When it is given orally, any vitamin C in excess of basic needs is quickly excreted in the urine. With intravenous injections, however, it has a chance to accumulated in the body's tissues.

"You can get concentrations 100 times higher with IV, but no one picked up on that," said Dr. Mark Levine, senior staff physician at the National Institute of Diabetes and Digestive and Kidney Diseases in Bethesda, Md., who would like to see IV vitamin C's effect in cancer rigorously studied. "The light bulb went off in the last year or so, and now we know those concentrations can kill tumour cells in the lab."

Studies by Dr. Levine and other scientists have shown that vitamin C is not toxic, even when given in extremely high doses (10,000 to 20,000 mg per day). However, some researchers theorize that too much vitamin C may interfere with certain laboratory tests, as well as chemotherapy or radiation. Further studies of side effects are therefore necessary.

Vitamin C may be about to step off the shelf and back into the sunshine.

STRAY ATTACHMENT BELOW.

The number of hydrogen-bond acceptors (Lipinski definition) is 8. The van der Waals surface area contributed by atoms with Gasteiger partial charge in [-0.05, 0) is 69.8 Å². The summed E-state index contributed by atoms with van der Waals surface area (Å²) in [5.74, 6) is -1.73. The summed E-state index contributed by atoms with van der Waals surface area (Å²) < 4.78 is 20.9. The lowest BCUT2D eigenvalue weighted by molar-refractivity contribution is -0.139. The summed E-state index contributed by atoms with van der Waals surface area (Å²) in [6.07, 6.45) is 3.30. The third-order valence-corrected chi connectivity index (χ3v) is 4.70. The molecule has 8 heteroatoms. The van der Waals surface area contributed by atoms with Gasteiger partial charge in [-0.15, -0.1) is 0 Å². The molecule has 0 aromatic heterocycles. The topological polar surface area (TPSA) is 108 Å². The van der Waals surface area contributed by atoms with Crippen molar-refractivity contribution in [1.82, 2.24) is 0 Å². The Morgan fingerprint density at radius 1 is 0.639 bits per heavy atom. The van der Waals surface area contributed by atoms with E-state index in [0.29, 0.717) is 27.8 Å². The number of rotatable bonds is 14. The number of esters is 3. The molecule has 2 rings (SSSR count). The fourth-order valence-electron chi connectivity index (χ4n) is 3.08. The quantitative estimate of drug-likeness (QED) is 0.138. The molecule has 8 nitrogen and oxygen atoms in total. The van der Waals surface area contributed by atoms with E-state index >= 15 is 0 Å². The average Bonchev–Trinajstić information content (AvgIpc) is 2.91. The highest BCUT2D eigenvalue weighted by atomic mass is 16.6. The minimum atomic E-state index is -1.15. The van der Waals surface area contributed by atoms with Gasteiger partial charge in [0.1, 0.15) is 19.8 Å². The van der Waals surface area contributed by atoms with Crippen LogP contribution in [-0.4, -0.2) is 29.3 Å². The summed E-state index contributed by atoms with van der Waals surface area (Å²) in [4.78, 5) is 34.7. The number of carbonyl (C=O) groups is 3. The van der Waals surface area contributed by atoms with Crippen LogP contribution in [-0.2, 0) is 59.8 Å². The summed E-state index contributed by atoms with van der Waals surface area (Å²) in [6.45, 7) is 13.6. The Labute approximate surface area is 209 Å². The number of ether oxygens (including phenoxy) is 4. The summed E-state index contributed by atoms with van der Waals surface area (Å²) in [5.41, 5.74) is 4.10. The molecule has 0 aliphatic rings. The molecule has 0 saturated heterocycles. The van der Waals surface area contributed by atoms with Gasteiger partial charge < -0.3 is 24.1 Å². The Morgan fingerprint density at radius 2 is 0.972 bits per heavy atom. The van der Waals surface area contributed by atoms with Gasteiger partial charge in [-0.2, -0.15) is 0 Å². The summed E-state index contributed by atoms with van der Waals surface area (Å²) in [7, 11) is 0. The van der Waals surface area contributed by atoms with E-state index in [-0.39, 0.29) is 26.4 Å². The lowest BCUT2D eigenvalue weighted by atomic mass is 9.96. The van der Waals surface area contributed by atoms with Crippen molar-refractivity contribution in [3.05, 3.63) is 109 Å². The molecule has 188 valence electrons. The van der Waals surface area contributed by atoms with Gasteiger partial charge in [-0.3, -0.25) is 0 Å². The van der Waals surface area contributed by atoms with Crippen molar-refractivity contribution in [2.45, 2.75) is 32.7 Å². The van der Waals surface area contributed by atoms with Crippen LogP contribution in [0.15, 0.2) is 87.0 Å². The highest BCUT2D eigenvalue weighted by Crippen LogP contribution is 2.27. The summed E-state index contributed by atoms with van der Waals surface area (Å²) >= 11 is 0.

Last year, McGill University in Montreal hosted a research workshop, co-organized by the U.S. National Institutes of Health Center for Complementary and Alternative Medicine, to explore alternative cancer treatments, and vitamin C arose as a promising source of study. "There is a new climate by which another look may take place," said Dr. L. John Hoffer, a professor of medicine at McGill University.

Dr. Hoffer and Dr. Levine both wrote articles this year in the Canadian Medical Association Journal calling for further study of vitamin C in cancer. Dr. Hoffer, particularly, has an emotional attachment to the issue. His father, Dr. Abram Hoffer, a physician in Victoria, was a close friend of Dr. Pauling. As a premed student growing up in Saskatchewan, the younger Dr. Hoffer remembers walking into his father's study, where some of Dr. Pauling's papers were sitting on the desk. "I wandered in, sat down, read these. They blew me away. They haven't lost that impact on me."